Chapter 2: Research Design
Threats to internal validity
There are many different ways that the internal validity of a study can be threatened or jeopardised. A list and brief comment of some of the more important ones are given below.
Selection bias. Occurs when more of one type of person gets into one group for a study. For example, the people who return your questionnaire may be different, in some important way, to the people who did not return your questionnaire. The students who volunteer for your project might be different to the ones who do not volunteer (for example, more altruistic, more achievement oriented, more intelligent). Do these variables have an effect on the thing you are trying to measure? We usually do not know.
Drop-out. More of one type of person may drop out of one of the groups. For example, those less committed, less achievement-oriented, less intelligent.
History. Events that happen to participants during the research which affect results but are not linked to the IV. In an extended study comparing relaxation to no relaxation on headache occurrence, those in the no relaxation condition sought out other means of reducing their headache occurrence (e.g. took more pills).
Reliability of measures and procedures. Unreliable operationalisations of constructs, or inconsistency in giving instructions to participants, or training to assessors can invalidate the study.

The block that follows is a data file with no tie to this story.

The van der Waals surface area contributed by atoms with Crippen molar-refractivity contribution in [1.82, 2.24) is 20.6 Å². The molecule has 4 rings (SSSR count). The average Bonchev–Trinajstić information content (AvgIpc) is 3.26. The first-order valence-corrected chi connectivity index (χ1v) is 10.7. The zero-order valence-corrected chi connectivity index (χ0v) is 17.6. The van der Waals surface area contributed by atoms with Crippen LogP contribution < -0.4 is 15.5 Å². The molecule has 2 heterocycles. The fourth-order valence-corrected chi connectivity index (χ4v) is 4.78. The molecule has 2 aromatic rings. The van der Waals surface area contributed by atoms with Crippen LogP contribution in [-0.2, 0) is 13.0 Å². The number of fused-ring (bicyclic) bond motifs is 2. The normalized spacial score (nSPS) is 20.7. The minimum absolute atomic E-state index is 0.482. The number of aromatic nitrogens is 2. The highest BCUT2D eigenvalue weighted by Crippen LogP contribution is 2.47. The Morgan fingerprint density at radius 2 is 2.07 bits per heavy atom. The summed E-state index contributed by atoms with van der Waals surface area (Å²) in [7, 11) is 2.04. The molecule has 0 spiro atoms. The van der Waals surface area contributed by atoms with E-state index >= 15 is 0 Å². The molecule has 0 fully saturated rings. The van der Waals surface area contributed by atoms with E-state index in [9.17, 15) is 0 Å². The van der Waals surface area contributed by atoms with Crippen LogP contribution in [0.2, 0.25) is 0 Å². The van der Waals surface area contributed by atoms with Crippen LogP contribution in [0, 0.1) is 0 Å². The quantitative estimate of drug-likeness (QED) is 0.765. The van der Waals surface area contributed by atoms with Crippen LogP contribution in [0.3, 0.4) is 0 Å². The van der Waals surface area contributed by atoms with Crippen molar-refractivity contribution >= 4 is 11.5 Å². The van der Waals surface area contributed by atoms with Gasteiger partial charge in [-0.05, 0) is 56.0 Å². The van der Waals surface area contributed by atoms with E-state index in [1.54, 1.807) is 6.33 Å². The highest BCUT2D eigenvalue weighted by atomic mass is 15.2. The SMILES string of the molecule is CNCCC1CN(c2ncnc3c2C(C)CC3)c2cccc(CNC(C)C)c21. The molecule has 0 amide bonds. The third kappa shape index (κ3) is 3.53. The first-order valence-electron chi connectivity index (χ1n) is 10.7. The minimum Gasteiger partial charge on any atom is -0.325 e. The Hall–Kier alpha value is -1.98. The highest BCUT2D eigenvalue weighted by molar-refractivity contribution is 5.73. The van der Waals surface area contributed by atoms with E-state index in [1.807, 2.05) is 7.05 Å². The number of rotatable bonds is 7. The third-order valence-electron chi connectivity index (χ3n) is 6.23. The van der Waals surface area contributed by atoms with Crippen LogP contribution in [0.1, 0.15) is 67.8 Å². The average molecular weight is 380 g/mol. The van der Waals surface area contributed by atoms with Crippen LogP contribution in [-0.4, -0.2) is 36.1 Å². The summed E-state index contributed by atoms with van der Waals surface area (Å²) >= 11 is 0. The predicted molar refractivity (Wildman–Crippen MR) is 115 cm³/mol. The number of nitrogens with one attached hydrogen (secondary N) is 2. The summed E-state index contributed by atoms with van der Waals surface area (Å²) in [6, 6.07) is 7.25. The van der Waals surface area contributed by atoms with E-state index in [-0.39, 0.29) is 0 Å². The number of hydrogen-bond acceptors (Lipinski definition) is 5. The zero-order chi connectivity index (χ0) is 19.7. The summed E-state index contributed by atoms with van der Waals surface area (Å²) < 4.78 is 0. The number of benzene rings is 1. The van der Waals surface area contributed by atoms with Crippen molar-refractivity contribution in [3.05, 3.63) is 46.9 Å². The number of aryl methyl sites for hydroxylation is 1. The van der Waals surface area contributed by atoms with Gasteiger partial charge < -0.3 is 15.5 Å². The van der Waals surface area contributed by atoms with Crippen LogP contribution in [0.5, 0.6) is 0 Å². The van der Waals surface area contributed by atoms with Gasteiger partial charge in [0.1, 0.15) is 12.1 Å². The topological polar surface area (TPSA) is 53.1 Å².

Using a design of low power. In particular, a small sample size may have insufficient power to detect a real effect even if it is there. As a result, the researcher claims the manipulation had no effect when in fact it does; he just couldnŐt pick it up. As well, different statistical tests have varying sensitivity to detect differences.
Order effects. If we measure something over a series of trials, we might find that a change occurs because our participants are becoming bored, tired, disinterested, fatigued, less motivated than they were at the beginning of the series. "Counterbalancing" is a way of overcoming this problem in repeated measures designs.
Multiple tests of significance. The more significance tests (Chapter 6) you conduct on the one set of data, the more likely you are to claim that you made a significant finding when you should not have. You will be capitalising on chance fluctuations.
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